In this open letter, Adam W. Greenway, President of Southwestern Baptist Theological Seminary, addresses recent controversy surrounding a recent statement from the Council of Seminary Presidents.
Aaron Ren has released an episode of his podcast, The Masculinist, with critical insights for those interested in learning lessons for today from church history. The focus of the episode is the battle for conservative theology within the Lutheran Church – Missouri Synod.
In this article from Ronnie Floyd’s Advancing the Vision series, Floyd writes, “The future is not in having cultural conversations apart from the Bible. This will always lead to division. Southern Baptist pastors, leaders, and churches need to be having biblical conversations about cultural matters.”
In this post, Owen Strachan argues, “while wokeness supposedly shares a vision for equity and virtue, it is radically different from Scripture and the biblical worldview. When you actually delve into woke literature, and when you study Critical Race Theory and intersectionality in particular, you come away shocked by what you see in many senses.”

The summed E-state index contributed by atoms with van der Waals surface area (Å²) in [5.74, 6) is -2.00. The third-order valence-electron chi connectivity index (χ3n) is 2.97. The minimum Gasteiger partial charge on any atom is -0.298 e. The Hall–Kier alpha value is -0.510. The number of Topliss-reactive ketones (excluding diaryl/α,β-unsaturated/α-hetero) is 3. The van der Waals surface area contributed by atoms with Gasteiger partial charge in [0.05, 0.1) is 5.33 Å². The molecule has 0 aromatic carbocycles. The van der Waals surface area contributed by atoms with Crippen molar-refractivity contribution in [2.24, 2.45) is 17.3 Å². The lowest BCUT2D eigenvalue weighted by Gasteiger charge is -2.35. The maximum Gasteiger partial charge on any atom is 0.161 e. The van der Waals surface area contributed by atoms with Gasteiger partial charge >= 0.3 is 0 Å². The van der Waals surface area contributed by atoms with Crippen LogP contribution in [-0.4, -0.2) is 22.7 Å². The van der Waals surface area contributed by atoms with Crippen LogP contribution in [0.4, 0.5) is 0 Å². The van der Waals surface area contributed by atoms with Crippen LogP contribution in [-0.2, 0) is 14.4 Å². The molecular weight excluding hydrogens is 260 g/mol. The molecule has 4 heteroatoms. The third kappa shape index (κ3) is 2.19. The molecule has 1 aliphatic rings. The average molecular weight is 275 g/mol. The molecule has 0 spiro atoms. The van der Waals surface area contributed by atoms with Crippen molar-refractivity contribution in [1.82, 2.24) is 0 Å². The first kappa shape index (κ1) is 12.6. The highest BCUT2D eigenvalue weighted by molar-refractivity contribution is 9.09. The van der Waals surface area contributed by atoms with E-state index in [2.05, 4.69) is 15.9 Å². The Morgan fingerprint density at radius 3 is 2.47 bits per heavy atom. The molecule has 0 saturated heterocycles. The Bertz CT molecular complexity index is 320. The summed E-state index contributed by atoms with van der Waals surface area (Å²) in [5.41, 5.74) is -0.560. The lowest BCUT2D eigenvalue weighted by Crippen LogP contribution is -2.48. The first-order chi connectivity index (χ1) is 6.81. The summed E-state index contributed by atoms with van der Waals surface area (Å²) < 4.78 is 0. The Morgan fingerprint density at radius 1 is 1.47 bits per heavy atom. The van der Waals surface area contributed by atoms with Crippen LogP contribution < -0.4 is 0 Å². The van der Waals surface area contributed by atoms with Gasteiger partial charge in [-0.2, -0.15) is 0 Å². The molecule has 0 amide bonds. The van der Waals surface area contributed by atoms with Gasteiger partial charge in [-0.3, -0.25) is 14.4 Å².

Owen Strachan recently delivered a series of six talks on Christianity & Wokeness which you can find below.
In this Washington Post article, “Prominent evangelical church is the first to sue D.C. over covid-19 worship limits,” Michelle Boorstein writes:
The suit comes at a complicated time for Capitol Hill Baptist, which has no online ministry and says in its suit that worshiping together in person is required for a “biblically ordered church.” The 132-year-old, largely White, conservative congregation has spent much of the year in intense internal conversation about racism, politics, the overwhelming White evangelical support for President Trump, and what it all means for the Christian witness. There have been church book groups discussing White privilege, and clergy this week are launching a teaching series on how to remain close amid disagreements on race and politics.
Neil Shenvi recently appeared on The Missions Podcast to talk about a host of issues. From the podcast’s website:
Social justice. Critical theory. Post-colonialism. Intersectionality. These issues have divided believers and unbelievers alike in the church over the last few years, and in 2020 the issue is impossible to escape. Is conservative evangelicalism beginning to compromise biblical teaching on complex social issues? And if so, what effect does that have on missions?